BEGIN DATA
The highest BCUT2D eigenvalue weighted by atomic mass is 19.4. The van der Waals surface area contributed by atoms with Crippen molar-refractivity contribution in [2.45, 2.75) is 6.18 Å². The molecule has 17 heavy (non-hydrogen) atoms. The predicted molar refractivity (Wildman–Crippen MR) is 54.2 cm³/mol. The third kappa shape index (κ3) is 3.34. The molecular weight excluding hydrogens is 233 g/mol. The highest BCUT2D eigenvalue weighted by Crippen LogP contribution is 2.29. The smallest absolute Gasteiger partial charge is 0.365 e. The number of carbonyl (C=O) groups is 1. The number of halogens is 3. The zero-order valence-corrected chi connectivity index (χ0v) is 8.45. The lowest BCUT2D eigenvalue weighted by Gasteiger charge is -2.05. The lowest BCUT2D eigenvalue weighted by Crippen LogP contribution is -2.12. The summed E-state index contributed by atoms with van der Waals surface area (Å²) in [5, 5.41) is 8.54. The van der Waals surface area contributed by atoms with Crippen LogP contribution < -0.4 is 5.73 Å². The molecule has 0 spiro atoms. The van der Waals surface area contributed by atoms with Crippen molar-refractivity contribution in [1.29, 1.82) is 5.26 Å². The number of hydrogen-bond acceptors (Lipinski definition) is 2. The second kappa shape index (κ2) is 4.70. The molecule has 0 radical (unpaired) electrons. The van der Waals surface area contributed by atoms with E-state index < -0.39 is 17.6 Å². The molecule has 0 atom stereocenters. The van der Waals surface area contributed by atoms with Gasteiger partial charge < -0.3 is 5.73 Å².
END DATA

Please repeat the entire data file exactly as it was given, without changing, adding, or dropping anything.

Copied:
The highest BCUT2D eigenvalue weighted by atomic mass is 19.4. The van der Waals surface area contributed by atoms with Crippen molar-refractivity contribution in [2.45, 2.75) is 6.18 Å². The molecule has 17 heavy (non-hydrogen) atoms. The predicted molar refractivity (Wildman–Crippen MR) is 54.2 cm³/mol. The third kappa shape index (κ3) is 3.34. The molecular weight excluding hydrogens is 233 g/mol. The highest BCUT2D eigenvalue weighted by Crippen LogP contribution is 2.29. The smallest absolute Gasteiger partial charge is 0.365 e. The number of carbonyl (C=O) groups is 1. The number of halogens is 3. The zero-order valence-corrected chi connectivity index (χ0v) is 8.45. The lowest BCUT2D eigenvalue weighted by Gasteiger charge is -2.05. The lowest BCUT2D eigenvalue weighted by Crippen LogP contribution is -2.12. The summed E-state index contributed by atoms with van der Waals surface area (Å²) in [5, 5.41) is 8.54. The van der Waals surface area contributed by atoms with Crippen LogP contribution < -0.4 is 5.73 Å². The molecule has 0 spiro atoms. The van der Waals surface area contributed by atoms with Crippen molar-refractivity contribution in [1.29, 1.82) is 5.26 Å². The number of hydrogen-bond acceptors (Lipinski definition) is 2. The second kappa shape index (κ2) is 4.70. The molecule has 0 radical (unpaired) electrons. The van der Waals surface area contributed by atoms with E-state index < -0.39 is 17.6 Å². The molecule has 0 atom stereocenters. The van der Waals surface area contributed by atoms with Gasteiger partial charge < -0.3 is 5.73 Å².